And in fact, it is useful and very interesting to look at faith communities in terms of what racial, ethnic, and/or linguistic groups they serve. Let’s start by looking at some of the racial, ethnic, and linguistic diversity of faith communities in South Palo Alto:

— 2 faith communities aimed at Korean Americans (Bridgway and Cornerstone), including both Korean and English speakers
— 4 faith communities consisting primarily of those born Jewish, including many who speak or read at least some Hebrew
— 1 faith community aimed at Chinese Americans (Central Chinese Christian), apparent emphasis on Chinese speakers
— 1 faith community aimed at Russian Americans (Holy Virgin), apparent emphasis on Russian speakers
— 1 faith community aimed at Japanese Americans (Palo Alto Buddhist Temple)
— 1 faith community consisting primarily of Gujaratis (Hatemi Masjid)
— 1 faith community aimed primarily at blacks (University AME Zion)

— We also find 2 Pentecostal faith communities that are multiracial both in their ideals and in practice (Abundant Life and Vive Church).

As it happens, most of the remaining faith communities in South Palo Alto, including our own faith community, are Anglophone congregations that are mostly white racially. But we should remain aware that there are ethnic white faith communities, too; for example, there are still some Roman Catholic parishes that cater to one specific white ethnic or national group, such as Irish Americans or Italian Americans.

In short, we can categorize faith communities by which linguistic group, which racial group, and/or which ethnic or national group they predominantly serve. This becomes particularly important in certain religious traditions, such as Therevada Buddhism, where individual faith communities will serve one linguistic and/or national group, for example, a Cambodian Buddhist faith community or a Sri Lankan Buddhist faith community.

Further ways to categorize faith communities

Let’s take a step back, and review some of the ways we can categorize a given faith community:

We can say which broad religious tradition they consider themselves a part of.

Here in the U.S., we can often categorize by denomination.

We can categorize by dominant socio-economic class.

And by now you may well be thinking about other ways to categorize different faith communities.

— Stance on same-sex relationships: If you know something about mainline Protestant denominations, you will know that local churches may differ as to whether they accept LGBTQ persons or not; so there might be two churches of the same Christian denomination fairly close to one another, one of which if fully accepting of LGBTQ persons, and another of which condemns homosexuality as a sin. You can find similar divisions on LGBTQ persons in Buddhist and Jewish and other faith communities.

— Worship style: We can also categorize faith communities by the style of their services. Are they informal, or formal? Are they friendly, or reserved? Look up faith communities on Yelp, and you will find them rated based on these categories.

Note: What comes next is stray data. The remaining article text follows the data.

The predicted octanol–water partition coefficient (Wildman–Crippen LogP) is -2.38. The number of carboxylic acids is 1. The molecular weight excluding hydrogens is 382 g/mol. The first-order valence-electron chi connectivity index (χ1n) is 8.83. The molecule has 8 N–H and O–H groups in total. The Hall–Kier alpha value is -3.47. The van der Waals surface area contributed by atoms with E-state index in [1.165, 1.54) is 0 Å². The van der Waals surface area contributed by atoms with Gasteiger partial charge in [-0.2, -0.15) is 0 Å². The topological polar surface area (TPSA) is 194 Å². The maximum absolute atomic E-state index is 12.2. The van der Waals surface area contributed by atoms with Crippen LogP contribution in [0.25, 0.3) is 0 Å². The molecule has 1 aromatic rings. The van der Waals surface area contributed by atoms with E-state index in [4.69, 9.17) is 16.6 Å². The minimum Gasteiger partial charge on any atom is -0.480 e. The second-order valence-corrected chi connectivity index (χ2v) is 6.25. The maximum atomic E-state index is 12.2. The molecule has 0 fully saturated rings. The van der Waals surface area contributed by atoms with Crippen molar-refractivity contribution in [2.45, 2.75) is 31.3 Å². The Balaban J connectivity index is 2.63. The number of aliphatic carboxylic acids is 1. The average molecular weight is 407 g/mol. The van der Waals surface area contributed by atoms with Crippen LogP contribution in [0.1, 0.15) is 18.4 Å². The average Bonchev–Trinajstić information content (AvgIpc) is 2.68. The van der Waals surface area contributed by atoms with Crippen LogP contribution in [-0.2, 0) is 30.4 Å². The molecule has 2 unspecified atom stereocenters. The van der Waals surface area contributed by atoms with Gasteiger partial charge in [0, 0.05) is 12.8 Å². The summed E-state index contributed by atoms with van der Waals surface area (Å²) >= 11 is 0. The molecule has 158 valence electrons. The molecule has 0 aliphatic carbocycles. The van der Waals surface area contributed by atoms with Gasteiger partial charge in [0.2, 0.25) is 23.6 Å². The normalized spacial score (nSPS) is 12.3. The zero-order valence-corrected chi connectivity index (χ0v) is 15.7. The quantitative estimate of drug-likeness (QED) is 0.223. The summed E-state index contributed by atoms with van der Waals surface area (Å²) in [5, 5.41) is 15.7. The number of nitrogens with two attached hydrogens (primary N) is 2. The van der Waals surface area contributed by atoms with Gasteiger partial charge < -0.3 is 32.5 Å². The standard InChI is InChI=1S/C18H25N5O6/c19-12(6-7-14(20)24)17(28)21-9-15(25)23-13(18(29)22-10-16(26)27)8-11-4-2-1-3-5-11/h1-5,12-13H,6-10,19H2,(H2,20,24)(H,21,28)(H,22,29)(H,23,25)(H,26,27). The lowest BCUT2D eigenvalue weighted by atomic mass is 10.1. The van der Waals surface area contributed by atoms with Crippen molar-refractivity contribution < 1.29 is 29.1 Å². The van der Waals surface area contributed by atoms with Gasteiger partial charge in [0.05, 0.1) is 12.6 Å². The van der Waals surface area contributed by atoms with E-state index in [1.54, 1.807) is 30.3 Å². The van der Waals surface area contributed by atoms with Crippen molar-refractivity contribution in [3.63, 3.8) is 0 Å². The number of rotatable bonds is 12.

And there are still other useful ways to categorize faith communities.

Finding religious diversity near you

All this is actually leading us to a super important question:

How do you go about finding faith communities near you?

Living here in Silicon Valley, of course we think that the best way to find neighboring faith communities is by doing a Web search. There are two main problems with this: first, the Web is generally not a trustworthy source of unbiased information about religion; and second, it can be hard to find geographically targeted information about religion on the Web. There is another problem: Some faith communities have no Web presence at all, either because they are trying to avoid notice, or because it just isn’t a priority for them.

Fortunately, there is one pretty good source of localized information about religion on the Web, and that is the online review site Yelp.

Here’s how to generate a geographically restricted listing of fatih communities using Yelp.

Bring up Yelp.com on your Web browser. In the search box labeled “Find” at the top of the screen, type in “Religious Organizations.” In the search box labeled “Near,” type in your location. And voilà: Yelp generates a little map of your area, and a list of religious organizations that have reviews.

Now there are problems with Yelp: there are often duplicates of the same religious organization under slightly different names; the category of religious organization includes things that I would not consider a faith community; some faith communities are not listed on Yelp; their geographical restriction works only moderately well. But overall it’s better than any other online resource, and it’s a great starting point. Yelp may help you will turn up faith communities that do not have a Web page, or only an obscure Facebook page, faith communities that you might otherwise miss.